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Employee Misclassification: Avoid the Risk

The United States Department of Labor (“DOL”) received more funding in 2010 to conduct investigations under the Fair Labor Standards Act (“FLSA”) and is expected to receive even more funding in 2011. The DOL’s budget for 2010 provided for 250 more Wage and Hour investigators. President Obama’s proposed budget for fiscal year 2011 includes a $244 million budget for the Department’s Wage and Hour Division, a $20 Million increase from this year’s budget. Of its total budget, the Wage and Hour Division intends to allocate $25 Million to its new “Misclassification Initiative.”

 The stated goal of this “Misclassification Initiative” is to protect workers’ rights because when employees are  misclassified as “independent contractors” they are deprived of benefits and protections to which they are legally entitled. The other effect this initiative will be to help the United States claim over a billion dollars a year in unpaid Social Security, unemployment insurance and income taxes from both employers and workers. A business that classifies an individual asan independent contractor rather than an employee saves about one-third of payroll costs by not having to pay Social Security taxes, unemployment and workers’ compensation taxes and certain employee benefits. The DOL has estimated that up to 1/3 of United States employers are incorrectly classifying at least one employee – either by error or intent.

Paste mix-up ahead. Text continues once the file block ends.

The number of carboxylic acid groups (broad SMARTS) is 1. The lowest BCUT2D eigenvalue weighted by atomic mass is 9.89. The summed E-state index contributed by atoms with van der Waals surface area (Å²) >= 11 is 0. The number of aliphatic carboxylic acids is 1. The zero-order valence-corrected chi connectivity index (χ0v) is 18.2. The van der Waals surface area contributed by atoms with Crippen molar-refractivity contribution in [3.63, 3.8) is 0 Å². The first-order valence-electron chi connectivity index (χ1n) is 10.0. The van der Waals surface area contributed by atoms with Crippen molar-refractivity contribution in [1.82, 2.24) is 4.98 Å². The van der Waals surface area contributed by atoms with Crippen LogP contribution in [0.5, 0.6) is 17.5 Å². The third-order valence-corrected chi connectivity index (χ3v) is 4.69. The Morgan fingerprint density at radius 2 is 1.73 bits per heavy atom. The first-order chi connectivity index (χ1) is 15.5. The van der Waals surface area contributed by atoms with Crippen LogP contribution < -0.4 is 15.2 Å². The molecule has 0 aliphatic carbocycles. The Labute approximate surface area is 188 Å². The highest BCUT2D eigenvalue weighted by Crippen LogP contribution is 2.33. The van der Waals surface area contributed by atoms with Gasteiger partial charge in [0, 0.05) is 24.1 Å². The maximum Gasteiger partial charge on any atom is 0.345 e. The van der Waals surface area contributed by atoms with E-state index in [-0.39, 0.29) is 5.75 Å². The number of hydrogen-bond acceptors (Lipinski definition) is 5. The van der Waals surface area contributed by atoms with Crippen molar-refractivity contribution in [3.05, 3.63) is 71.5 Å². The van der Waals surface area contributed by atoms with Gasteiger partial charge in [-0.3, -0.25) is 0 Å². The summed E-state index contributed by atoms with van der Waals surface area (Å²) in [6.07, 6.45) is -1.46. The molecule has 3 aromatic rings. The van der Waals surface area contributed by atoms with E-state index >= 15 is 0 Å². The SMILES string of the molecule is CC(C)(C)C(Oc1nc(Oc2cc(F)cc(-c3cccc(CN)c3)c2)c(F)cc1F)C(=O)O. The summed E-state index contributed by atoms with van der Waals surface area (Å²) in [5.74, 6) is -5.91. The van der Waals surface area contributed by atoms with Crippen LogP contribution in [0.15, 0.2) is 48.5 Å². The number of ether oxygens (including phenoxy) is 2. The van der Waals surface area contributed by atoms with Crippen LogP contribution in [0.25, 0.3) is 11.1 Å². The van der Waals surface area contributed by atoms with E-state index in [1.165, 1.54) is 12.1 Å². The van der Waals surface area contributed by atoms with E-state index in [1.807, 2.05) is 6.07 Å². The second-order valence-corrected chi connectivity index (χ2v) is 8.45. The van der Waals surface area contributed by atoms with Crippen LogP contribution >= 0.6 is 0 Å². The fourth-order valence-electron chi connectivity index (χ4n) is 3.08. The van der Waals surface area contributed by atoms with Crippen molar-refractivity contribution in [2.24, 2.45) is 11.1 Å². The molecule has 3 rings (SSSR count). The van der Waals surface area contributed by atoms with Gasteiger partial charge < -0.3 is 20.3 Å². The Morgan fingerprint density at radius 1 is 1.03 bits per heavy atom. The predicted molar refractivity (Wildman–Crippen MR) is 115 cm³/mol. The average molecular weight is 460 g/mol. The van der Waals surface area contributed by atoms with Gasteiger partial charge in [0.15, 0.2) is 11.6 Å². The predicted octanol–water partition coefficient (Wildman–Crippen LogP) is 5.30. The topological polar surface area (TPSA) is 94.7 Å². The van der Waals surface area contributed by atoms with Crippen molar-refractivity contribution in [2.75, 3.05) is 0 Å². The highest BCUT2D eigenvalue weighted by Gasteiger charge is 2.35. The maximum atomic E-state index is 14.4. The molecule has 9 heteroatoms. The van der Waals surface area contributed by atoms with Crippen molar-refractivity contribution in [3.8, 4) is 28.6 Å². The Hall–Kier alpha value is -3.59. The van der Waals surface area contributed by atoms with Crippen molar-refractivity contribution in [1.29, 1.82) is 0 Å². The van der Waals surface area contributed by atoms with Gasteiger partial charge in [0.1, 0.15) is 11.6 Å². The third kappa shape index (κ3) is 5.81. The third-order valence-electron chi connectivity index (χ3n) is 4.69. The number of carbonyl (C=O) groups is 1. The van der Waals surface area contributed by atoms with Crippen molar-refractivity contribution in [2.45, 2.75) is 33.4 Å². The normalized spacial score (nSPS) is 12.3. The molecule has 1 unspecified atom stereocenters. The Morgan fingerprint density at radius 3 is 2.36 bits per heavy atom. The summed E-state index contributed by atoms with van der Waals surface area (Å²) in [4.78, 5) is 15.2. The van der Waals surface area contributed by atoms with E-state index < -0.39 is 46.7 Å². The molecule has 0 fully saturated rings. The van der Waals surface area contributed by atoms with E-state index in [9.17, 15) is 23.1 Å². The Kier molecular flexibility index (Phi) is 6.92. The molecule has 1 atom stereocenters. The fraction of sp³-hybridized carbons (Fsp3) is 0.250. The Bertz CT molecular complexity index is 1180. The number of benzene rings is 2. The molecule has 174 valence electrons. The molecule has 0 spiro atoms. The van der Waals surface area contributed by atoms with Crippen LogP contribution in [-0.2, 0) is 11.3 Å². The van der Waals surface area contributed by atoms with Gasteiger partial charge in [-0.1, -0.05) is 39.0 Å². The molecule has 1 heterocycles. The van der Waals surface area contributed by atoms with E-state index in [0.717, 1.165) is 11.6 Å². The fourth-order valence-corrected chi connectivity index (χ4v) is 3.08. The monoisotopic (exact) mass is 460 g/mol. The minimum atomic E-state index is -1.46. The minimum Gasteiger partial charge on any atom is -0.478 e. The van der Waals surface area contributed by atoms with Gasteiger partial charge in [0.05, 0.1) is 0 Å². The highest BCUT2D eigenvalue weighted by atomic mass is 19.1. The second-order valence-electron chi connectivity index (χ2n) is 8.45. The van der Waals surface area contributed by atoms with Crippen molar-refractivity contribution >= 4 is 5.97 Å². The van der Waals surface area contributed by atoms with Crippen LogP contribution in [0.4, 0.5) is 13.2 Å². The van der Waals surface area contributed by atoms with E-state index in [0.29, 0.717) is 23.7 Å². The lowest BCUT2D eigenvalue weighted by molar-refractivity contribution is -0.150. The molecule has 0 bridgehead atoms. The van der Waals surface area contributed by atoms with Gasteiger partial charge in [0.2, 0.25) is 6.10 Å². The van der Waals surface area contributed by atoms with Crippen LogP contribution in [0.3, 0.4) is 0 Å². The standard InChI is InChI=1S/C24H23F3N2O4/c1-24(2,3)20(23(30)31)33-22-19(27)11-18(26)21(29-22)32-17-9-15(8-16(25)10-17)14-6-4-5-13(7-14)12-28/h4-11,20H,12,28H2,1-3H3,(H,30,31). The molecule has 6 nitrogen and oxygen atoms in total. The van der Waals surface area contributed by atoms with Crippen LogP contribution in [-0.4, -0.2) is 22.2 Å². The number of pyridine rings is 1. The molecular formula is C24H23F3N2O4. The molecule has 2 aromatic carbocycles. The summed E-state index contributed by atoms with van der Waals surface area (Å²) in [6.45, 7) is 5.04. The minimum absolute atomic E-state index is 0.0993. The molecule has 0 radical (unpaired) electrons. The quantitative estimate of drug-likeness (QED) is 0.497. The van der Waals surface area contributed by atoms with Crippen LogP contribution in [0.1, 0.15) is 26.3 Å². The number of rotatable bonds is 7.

Part of the problem is that the distinction between “employee” and “independent contractor” is complicated. Job titles alone do not determine the applicability of the FLSA’s exemptions.

The DOL’s Wage and Hour Division looks at seven factors to help determine the difference between an independent contractor and an employee:

1. The extent to which the services rendered are an integral part of the principal’s business;
2. The permanency of the relationship;
3. The amount of the contractor’s investment in facilities and equipment;
4. The nature and degree of control by the principal;
5. The contractor’s opportunities for profit and loss;
6. The amount of initiative, judgment or foresight in open market competition with other required for the success of the independent contractor;
7. The degree of independent business organization and operation.

Further, the Employee Misclassification Prevention Act was recently introduced in the House and Senate (HR 5107 and SB 3254, respectively). This act would amend the FLSA by requiring employers to provide each person hired written notification of the person’s classification (employee versus independent contractor), a statement directing the person to the DOL website, contact information for the local department of labor office, and a statement to independent contractors that: “Your rights to wage, hour, and other labor protections depend upon your proper classification as an employee or non-employee.

If you have any questions or concerns about how you have been classified or suspect that you may have been misclassified, contact the U.S. Department of Labor.

 

This article was contributed by Molly Bartalos an attorney with Dysart Taylor Lay Cotter & McMonigle, P.C.  To reach Molly  or another member of the firm please visit their website at  www.dysarttaylor.com 

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